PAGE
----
New York Clinics Make It Easier for Doctors to Screen for Breast and Cervical Cancer

Photo of a doctor talking to a patient

Any staff member can talk to patients about the importance of cancer screening and encourage them to get the recommended tests.

When patients visit a health clinic, they often have limited time and many things to talk about. Doctors have to identify preventive care needs like cancer screening quickly. Having a process in place to remind doctors to talk to their patients about cancer screening tests can help clinics serve their patients better.

The New York State Department of Healthexternal icon helps make this happen with funding from CDC’s National Breast and Cervical Cancer Early Detection Program. Since 2016, the department has supported the Institute for Family Health,external icon which serves the Hudson Valley region and New York City. The Institute is a Federally Qualified Health Center, which means it serves many patients who have low incomes and no health insurance—and who may be overdue for cancer screenings.

From 2016, the health department worked with the Institute’s New Paltz and Stevenson clinics to improve the process for reminding doctors which patients need to be screened for cancer. Each day, staff members at both clinics give doctors a report. The report lists all patients who have an appointment that day and the preventive care services they need, including cancer screening tests.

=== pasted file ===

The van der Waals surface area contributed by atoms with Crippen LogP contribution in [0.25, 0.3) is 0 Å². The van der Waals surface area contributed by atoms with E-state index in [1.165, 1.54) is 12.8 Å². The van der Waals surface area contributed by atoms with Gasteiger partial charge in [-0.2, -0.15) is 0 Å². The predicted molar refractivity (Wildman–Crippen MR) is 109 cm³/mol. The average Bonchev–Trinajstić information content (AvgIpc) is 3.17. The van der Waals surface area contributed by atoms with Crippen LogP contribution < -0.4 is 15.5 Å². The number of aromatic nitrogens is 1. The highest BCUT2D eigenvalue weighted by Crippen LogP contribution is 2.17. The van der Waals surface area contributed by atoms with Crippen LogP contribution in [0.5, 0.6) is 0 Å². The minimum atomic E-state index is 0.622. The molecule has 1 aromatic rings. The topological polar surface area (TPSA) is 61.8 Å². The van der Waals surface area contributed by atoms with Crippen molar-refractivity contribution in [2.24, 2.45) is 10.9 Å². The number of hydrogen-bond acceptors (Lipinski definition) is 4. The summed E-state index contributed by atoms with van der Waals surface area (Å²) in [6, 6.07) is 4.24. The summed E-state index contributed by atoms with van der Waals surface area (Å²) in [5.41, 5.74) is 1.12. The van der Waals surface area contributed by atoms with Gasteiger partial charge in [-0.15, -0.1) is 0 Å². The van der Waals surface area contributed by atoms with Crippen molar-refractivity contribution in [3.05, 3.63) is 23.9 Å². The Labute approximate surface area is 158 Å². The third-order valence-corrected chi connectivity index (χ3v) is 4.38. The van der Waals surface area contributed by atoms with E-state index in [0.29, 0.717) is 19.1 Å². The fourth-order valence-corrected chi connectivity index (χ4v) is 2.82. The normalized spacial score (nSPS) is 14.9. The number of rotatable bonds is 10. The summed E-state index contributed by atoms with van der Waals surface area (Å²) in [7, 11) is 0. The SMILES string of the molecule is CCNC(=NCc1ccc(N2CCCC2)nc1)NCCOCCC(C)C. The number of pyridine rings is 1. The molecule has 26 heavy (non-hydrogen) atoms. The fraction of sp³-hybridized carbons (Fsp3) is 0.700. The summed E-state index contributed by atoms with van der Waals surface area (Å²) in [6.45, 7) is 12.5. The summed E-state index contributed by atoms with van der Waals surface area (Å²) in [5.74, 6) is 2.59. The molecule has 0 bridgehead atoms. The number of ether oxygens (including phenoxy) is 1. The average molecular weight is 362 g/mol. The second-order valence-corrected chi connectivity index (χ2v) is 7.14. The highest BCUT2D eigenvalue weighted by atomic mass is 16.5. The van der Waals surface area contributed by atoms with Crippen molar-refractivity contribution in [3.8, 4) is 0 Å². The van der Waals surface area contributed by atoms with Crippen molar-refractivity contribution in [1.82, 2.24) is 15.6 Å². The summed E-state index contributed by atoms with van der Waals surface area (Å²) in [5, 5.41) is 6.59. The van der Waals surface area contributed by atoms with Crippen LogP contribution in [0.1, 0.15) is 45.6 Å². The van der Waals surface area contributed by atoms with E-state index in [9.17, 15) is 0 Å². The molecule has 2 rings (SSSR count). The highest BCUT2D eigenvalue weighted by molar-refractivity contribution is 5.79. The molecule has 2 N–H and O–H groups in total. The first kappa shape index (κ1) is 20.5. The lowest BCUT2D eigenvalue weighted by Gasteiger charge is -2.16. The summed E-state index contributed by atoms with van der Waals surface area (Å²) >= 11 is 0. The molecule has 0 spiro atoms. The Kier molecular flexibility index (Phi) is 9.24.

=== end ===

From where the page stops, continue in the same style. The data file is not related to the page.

When patients arrive for their appointment, staff members also look at their health record to see what services they need. Any staff member can talk to patients about the importance of cancer screening and encourage them to get the recommended tests. The doctors make the final recommendations and order the tests.

“All clinic team members, including primary care physicians, nurses, care managers, and administrative staff, can play a role in educating patients on the importance of getting screened for cancer,” said Shawn Campbell, New Paltz Cancer Care Navigator.

By involving more staff members, both clinics were able to screen more patients for breast and cervical cancer. At the New Paltz clinic, the percentage of women who were up-to-date with breast cancer screening rose from 43% in 2017 to 52% in 2020. The cervical cancer screening rate went up from 42% in 2016 to 59% in 2020. At the Stevenson clinic, the breast cancer screening rate rose from 55% in 2017 to 62% in 2020. The cervical cancer screening rate went up from 62% in 2016 to 75% in 2020.

Page last reviewed: June 2, 2021